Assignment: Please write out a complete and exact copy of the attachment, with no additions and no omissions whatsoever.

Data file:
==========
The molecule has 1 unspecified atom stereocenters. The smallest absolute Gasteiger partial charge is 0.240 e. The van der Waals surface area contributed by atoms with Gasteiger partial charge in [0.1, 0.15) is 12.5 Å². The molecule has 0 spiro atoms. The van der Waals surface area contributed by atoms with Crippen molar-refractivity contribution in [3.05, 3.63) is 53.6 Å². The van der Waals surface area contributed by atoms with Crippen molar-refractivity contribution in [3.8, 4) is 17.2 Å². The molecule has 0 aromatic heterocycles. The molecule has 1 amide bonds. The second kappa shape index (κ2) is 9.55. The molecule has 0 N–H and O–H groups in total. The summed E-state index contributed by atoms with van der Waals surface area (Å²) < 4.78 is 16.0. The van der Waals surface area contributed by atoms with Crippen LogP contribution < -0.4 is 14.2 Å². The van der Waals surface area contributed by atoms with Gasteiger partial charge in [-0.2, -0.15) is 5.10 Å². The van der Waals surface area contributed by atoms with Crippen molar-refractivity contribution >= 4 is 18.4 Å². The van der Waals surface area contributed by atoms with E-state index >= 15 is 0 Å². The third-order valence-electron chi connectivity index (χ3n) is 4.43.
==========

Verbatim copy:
The molecule has 1 unspecified atom stereocenters. The smallest absolute Gasteiger partial charge is 0.240 e. The van der Waals surface area contributed by atoms with Gasteiger partial charge in [0.1, 0.15) is 12.5 Å². The molecule has 0 spiro atoms. The van der Waals surface area contributed by atoms with Crippen molar-refractivity contribution in [3.05, 3.63) is 53.6 Å². The van der Waals surface area contributed by atoms with Crippen molar-refractivity contribution in [3.8, 4) is 17.2 Å². The molecule has 0 aromatic heterocycles. The molecule has 1 amide bonds. The second kappa shape index (κ2) is 9.55. The molecule has 0 N–H and O–H groups in total. The summed E-state index contributed by atoms with van der Waals surface area (Å²) < 4.78 is 16.0. The van der Waals surface area contributed by atoms with Crippen LogP contribution < -0.4 is 14.2 Å². The van der Waals surface area contributed by atoms with Gasteiger partial charge in [-0.2, -0.15) is 5.10 Å². The van der Waals surface area contributed by atoms with Crippen molar-refractivity contribution >= 4 is 18.4 Å². The van der Waals surface area contributed by atoms with E-state index >= 15 is 0 Å². The third-order valence-electron chi connectivity index (χ3n) is 4.43.